The bare earth point cloud data in LAS format were used to extract shorelines using methods described in the process steps. Using the cart method to download the data, the data were downloaded in the UTM Zone 19 projection with the NAD83 horizontal datum and NAVD88 vertical datum with horizontal and vertical units in meters.
  2. How were the data generated, processed, and modified?
    Date: 2016 (process 1 of 4)
    Explanation of the methods used to delineate shoreline features that are a part of this update for the Massachusetts Office of Coastal Zone Management Shoreline Change Project:
    This data release has two methods of shoreline extraction: the profile method and the contour method. The profile method is further broken down into two varieties: shorelines that are extracted along open-ocean coasts and those that are sheltered.
    Profile open-ocean coast (bias): datum-based mean high water (MHW) shoreline. The elevation of MHW was obtained from Weber and others (2005). These data have an associated uncertainty table that provides the horizontal uncertainty associated with the shoreline, a proxy-datum bias value describing the unidirectional horizontal offset between the MHW shoreline and the historical proxy-based high water line (HWL) shorelines, and the uncertainty associated with the calculated proxy-datum bias value. These shorelines are polyline-M shapefiles.
    Profile not open-ocean (no bias): datum-based mean high water (MHW) shoreline. Since Weber and others (2005) only covers open-ocean coast, all MHW elevations for these data come from NOAA's vdatum (version 3.8; https://vdatum.noaa.gov/). These data have an associate d uncertainty table that provides the horizontal uncertainty associated with the shoreline. These shorelines are polyline-M shapefiles.
    Contour method: this method is used along sections of the coast that were too crenulated for the profile method. The elevation of MHW was used from Weber and others, 2005 when available. In areas not covered by Weber and others (2005), NOAA's vdatum (version 3.8; https://vdatum.noaa.gov/) is used to determine MHW. Once this value is determined, the contour line of that value is extracted from the DEM surface in the area of interest. These shorelines are polyline shapefiles.
    Not included in this data release is another method of shoreline delineation. A brief explanation of this method is provided to convey the importance of the information contained in the uncertainty tables, even if that information is not actively used in all cases in this data release.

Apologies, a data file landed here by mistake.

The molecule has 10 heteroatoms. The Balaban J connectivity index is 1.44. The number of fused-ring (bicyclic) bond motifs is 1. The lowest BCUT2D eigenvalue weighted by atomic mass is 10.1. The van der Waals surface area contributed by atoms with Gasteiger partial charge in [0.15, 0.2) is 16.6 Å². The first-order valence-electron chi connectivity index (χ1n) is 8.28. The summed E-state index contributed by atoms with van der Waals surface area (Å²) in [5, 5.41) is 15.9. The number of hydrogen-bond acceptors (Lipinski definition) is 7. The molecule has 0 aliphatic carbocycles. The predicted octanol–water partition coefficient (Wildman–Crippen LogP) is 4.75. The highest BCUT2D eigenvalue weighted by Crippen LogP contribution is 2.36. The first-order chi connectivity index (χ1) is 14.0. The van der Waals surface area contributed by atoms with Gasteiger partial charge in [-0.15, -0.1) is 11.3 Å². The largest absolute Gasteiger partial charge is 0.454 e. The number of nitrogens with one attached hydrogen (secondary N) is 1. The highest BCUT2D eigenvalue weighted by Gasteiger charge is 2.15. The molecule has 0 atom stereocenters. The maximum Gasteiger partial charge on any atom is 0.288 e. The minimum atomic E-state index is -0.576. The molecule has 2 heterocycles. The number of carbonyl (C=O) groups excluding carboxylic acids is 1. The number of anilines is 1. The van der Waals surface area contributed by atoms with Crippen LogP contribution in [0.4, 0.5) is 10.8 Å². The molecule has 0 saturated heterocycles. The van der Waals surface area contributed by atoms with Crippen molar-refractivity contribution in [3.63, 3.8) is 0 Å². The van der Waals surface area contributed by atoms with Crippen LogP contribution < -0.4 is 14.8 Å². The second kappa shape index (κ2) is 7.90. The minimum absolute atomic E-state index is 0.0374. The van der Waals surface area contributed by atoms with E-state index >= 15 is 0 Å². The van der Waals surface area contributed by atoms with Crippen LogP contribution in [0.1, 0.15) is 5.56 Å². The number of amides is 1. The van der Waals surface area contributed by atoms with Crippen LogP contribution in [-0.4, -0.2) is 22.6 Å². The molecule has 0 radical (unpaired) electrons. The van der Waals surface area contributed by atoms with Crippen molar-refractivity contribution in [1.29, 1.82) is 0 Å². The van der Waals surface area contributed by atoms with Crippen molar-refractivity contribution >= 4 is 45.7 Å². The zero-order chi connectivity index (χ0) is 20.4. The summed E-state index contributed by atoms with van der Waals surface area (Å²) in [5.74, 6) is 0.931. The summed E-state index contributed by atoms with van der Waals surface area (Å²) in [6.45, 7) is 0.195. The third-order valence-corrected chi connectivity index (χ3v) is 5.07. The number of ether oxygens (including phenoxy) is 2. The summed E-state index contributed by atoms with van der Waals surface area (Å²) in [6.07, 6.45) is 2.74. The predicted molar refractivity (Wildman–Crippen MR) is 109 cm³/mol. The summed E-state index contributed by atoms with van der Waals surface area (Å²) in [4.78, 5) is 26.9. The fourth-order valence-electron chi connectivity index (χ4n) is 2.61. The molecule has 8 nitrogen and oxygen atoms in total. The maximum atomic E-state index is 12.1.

Proxy-based historical shorelines: Vector shorelines digitized from georegistered T-sheets using standard editing tools in ArcMap provide a proxy-based high water line (HWL) feature that is not tidally-referenced. Individually these shorelines are stored as polyline shapefiles. In previous analyses (see Himmelstoss and others, 2011 listed in cross references) these data were published as a merged file with profile method data extracted from lidar. Therefore the published data are all polyline-M, but the historic HWL shorelines contain no linear referencing. Visually identified HWL-type proxy shorelines are virtually never coincident with datum-based MHW-type shorelines. In fact, HWL shorelines are almost universally estimated to be higher (landward) on the beach profile than MHW shorelines. Not accounting for this offset will cause shoreline change rates to be biased toward slower shoreline retreat, progradation rather than retreat, or faster progradation than in reality (for the typical case where datum-based MHW shorelines are more recent data than the proxy-based HWL shoreline dates).
    The Digital Shoreline Analysis System software used to compute rates detects when proxy-based and datum-based shorelines are present and uses linear referencing to retrieve the information on bias and uncertainty stored in the DBF table associated with the profile method shorelines and correct for the proxy-datum bias offset.
    Date: 2016 (process 2 of 4)
    Whenever possible, a profile method was used to extract the operational Mean High Water (MHW) shoreline from the lidar point cloud data, using a Matlab-based approach (Matlab version 2015b) similar to the one developed by Stockdon and others (2002). Elevation values for the height of MHW were determined from vdatum (version 3.8) provided by NOAA (https://vdatum.noaa.gov/). We continued the practice set out by Weber and others, (2005) of using one MHW value for a continuous section of coast (as opposed to using a continuously varying value). We chose this value such that it is always within 15 cm of the value returned by vdatum at any point along the coast. For example, we used MHW = 0.6 m for all of Buzzards Bay even though vdatum shows it varying slightly over the basin. For the shorelines of the South Coast of Massachusetts (the coast betwen Buzzards Bay and the Rhode Island border), we used an average MHW elevation of 0.6 meters. This profile method uses a coast-following reference line with 20 m spaced profiles. All lidar data points that are within 1 m of each profile are associated with that profile. All work is done on the 2 m wide profiles, working on a single profile at a time.
    For each profile, a linear regression was fit through data points on the foreshore and the regression was evaluated at the MHW elevation to yield the cross-shore position of the MHW shoreline. If there was a data gap at MHW or if the MHW elevation was obscured by water points, the linear regression was simply extrapolated to the MHW elevation. Foreshore beach slope is defined as the slope of the regression line.